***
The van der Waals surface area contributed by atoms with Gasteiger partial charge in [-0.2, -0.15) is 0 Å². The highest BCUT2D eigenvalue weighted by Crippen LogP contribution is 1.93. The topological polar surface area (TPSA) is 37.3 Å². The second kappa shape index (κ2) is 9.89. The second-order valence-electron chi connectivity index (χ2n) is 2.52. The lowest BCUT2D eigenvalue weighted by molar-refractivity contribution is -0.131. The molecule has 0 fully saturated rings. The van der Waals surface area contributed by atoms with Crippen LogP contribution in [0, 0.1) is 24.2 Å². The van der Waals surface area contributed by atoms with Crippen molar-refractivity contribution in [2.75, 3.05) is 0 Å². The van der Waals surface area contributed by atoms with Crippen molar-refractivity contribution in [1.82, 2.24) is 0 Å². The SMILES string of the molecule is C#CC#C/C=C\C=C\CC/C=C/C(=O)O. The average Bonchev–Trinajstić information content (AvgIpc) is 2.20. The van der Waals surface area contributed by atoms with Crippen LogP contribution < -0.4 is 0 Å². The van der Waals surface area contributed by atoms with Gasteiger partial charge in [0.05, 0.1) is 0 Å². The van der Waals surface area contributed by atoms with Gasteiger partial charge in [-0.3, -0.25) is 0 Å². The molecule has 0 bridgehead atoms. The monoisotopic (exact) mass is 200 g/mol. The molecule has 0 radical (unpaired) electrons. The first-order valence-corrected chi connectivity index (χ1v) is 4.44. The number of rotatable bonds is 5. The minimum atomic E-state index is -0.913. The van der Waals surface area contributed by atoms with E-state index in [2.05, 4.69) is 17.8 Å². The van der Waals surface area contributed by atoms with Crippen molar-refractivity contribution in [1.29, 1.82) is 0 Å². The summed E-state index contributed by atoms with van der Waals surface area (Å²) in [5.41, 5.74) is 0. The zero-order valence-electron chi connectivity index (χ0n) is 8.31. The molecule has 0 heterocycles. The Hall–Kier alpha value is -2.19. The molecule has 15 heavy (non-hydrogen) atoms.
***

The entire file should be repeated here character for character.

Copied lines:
The van der Waals surface area contributed by atoms with Gasteiger partial charge in [-0.2, -0.15) is 0 Å². The highest BCUT2D eigenvalue weighted by Crippen LogP contribution is 1.93. The topological polar surface area (TPSA) is 37.3 Å². The second kappa shape index (κ2) is 9.89. The second-order valence-electron chi connectivity index (χ2n) is 2.52. The lowest BCUT2D eigenvalue weighted by molar-refractivity contribution is -0.131. The molecule has 0 fully saturated rings. The van der Waals surface area contributed by atoms with Crippen LogP contribution in [0, 0.1) is 24.2 Å². The van der Waals surface area contributed by atoms with Crippen molar-refractivity contribution in [2.75, 3.05) is 0 Å². The van der Waals surface area contributed by atoms with Crippen molar-refractivity contribution in [1.82, 2.24) is 0 Å². The SMILES string of the molecule is C#CC#C/C=C\C=C\CC/C=C/C(=O)O. The average Bonchev–Trinajstić information content (AvgIpc) is 2.20. The van der Waals surface area contributed by atoms with Crippen LogP contribution < -0.4 is 0 Å². The van der Waals surface area contributed by atoms with Gasteiger partial charge in [0.05, 0.1) is 0 Å². The van der Waals surface area contributed by atoms with Gasteiger partial charge in [-0.3, -0.25) is 0 Å². The molecule has 0 bridgehead atoms. The monoisotopic (exact) mass is 200 g/mol. The molecule has 0 radical (unpaired) electrons. The first-order valence-corrected chi connectivity index (χ1v) is 4.44. The number of rotatable bonds is 5. The minimum atomic E-state index is -0.913. The van der Waals surface area contributed by atoms with E-state index in [2.05, 4.69) is 17.8 Å². The van der Waals surface area contributed by atoms with Crippen molar-refractivity contribution in [1.29, 1.82) is 0 Å². The summed E-state index contributed by atoms with van der Waals surface area (Å²) in [5.41, 5.74) is 0. The zero-order valence-electron chi connectivity index (χ0n) is 8.31. The molecule has 0 heterocycles. The Hall–Kier alpha value is -2.19. The molecule has 15 heavy (non-hydrogen) atoms.